Another paper my friend referred me to is this anecdote about the dog and the frisbee. The main idea is as follows: Catching a frisbee is a very hard problem. If one wanted to model it with physics, chances are the model would get very complex very quickly. Similarly, good luck solving it with AI/deep learning, you will need loads of data and very complex models.
However, there is a very simple heuristic that works most of the time: "run at a speed so that the angle of gaze to the frisbee remains roughly constant". This simple heuristic agrees with how dogs and humans seem to catch frisbees in real life. The morale of the story is:
sometimes the best way to solve complex problems is to keep them simple
In my experience, this anecdote applies to most problems in data science. Do you need a recommender system? Try the simple people who have bought this also bought that heuristic first before thinking about machine learning. If you need to classify or predict things, try logistic regression with simple features. This annoys the hell out of data scientists who are fresh out of a PhD in machine learning, but linear regression actually does the job in 90% of the cases. Implementing a linear classifier in production is super-easy and very scaleable.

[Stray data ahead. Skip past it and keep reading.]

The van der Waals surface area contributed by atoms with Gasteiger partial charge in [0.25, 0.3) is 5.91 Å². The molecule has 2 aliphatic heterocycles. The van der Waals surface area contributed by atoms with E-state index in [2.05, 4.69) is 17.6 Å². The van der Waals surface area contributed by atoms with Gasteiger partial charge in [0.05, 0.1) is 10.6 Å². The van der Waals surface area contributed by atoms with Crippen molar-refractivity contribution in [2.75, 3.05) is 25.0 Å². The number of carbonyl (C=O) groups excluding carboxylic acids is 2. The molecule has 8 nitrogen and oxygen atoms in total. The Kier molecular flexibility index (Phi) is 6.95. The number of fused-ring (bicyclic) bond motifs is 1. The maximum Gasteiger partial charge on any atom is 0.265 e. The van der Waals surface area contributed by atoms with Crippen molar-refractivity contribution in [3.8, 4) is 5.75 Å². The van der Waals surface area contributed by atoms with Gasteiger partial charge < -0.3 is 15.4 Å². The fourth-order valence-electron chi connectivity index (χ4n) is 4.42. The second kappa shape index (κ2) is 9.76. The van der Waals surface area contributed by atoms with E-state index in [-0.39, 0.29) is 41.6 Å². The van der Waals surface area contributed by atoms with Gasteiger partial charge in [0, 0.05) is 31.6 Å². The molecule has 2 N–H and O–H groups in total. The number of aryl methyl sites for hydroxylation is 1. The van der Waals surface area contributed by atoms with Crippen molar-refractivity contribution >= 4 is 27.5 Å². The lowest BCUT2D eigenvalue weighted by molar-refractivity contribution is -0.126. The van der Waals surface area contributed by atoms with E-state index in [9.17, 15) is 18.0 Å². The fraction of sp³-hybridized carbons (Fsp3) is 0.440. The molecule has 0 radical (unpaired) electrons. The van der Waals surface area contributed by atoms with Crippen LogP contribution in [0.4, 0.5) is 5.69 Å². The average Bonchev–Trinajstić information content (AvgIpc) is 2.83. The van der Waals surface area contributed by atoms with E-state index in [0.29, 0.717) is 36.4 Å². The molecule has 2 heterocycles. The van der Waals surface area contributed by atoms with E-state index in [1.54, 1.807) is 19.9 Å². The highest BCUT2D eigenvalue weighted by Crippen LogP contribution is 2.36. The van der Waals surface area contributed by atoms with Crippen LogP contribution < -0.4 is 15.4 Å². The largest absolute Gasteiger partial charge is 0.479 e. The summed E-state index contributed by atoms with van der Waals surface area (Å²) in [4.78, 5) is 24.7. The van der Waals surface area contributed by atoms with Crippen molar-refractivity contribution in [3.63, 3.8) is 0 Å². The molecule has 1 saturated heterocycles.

I think about these problems in terms of utility functions, as is shown in the figure above. Let's say the utility or value of any solution is described as a sigmoidal function of some kind of raw performance metric. In the frisbee catching scenario, the utility would be the probability of catching the frisbee. In frisbee catching-like data science problems, a heuristic already achieves pretty good results, and so any complex machine learning solution would be trying to make a big impact in the saturated regime of the utility function.
The hard problems
Of course, there are hard problems where we could not get any simple heuristics working yet, where the only answer today seems to be machine learning. An example of this would be speech recognition.
I think of the overall utility of a speech recognition system as a steep sigmoidal function of the underlying accuracy. Below a threshold accuracy of say 95%, the system is practically useless. Around 95% things start getting useful. Once this barrier is passed, the systems feel near perfect and people start adopting it. This is illustrated in the figure below (this is just an illustrative figure, the numbers don't mean anything). We have made a lot of progress recently, but breakthroughs in machine learning techniques were needed to get us here. Once we are past the steep part of the curve, improving existing systems will start to have diminishing returns.